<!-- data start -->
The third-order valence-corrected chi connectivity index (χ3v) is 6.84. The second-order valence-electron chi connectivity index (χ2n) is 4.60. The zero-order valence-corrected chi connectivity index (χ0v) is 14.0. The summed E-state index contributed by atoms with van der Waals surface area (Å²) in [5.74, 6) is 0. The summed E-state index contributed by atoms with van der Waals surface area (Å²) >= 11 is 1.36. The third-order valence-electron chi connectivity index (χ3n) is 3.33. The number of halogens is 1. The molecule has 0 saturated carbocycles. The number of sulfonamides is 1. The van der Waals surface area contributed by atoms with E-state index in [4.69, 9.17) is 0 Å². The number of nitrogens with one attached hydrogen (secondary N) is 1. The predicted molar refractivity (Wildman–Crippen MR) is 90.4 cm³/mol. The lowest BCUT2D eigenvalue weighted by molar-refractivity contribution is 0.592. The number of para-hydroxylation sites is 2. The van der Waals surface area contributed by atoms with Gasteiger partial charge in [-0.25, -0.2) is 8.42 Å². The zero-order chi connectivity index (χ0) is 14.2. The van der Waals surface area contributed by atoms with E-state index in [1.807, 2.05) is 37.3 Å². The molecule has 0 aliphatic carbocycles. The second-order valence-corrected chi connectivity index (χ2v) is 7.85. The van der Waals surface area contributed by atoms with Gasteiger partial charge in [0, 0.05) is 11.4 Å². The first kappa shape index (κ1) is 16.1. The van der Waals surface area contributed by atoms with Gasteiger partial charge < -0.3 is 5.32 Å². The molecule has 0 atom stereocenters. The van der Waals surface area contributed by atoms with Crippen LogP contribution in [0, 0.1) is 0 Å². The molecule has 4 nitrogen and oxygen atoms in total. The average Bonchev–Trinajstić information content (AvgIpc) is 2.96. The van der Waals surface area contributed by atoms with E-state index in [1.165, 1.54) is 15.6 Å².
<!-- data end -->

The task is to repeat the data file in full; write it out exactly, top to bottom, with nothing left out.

The third-order valence-corrected chi connectivity index (χ3v) is 6.84. The second-order valence-electron chi connectivity index (χ2n) is 4.60. The zero-order valence-corrected chi connectivity index (χ0v) is 14.0. The summed E-state index contributed by atoms with van der Waals surface area (Å²) in [5.74, 6) is 0. The summed E-state index contributed by atoms with van der Waals surface area (Å²) >= 11 is 1.36. The third-order valence-electron chi connectivity index (χ3n) is 3.33. The number of halogens is 1. The molecule has 0 saturated carbocycles. The number of sulfonamides is 1. The van der Waals surface area contributed by atoms with E-state index in [4.69, 9.17) is 0 Å². The number of nitrogens with one attached hydrogen (secondary N) is 1. The predicted molar refractivity (Wildman–Crippen MR) is 90.4 cm³/mol. The lowest BCUT2D eigenvalue weighted by molar-refractivity contribution is 0.592. The number of para-hydroxylation sites is 2. The van der Waals surface area contributed by atoms with Gasteiger partial charge in [-0.25, -0.2) is 8.42 Å². The zero-order chi connectivity index (χ0) is 14.2. The van der Waals surface area contributed by atoms with E-state index in [1.807, 2.05) is 37.3 Å². The molecule has 0 aliphatic carbocycles. The second-order valence-corrected chi connectivity index (χ2v) is 7.85. The van der Waals surface area contributed by atoms with Gasteiger partial charge in [0, 0.05) is 11.4 Å². The first kappa shape index (κ1) is 16.1. The van der Waals surface area contributed by atoms with Gasteiger partial charge < -0.3 is 5.32 Å². The molecule has 0 atom stereocenters. The van der Waals surface area contributed by atoms with Crippen LogP contribution in [0, 0.1) is 0 Å². The molecule has 4 nitrogen and oxygen atoms in total. The average Bonchev–Trinajstić information content (AvgIpc) is 2.96. The van der Waals surface area contributed by atoms with E-state index in [1.165, 1.54) is 15.6 Å².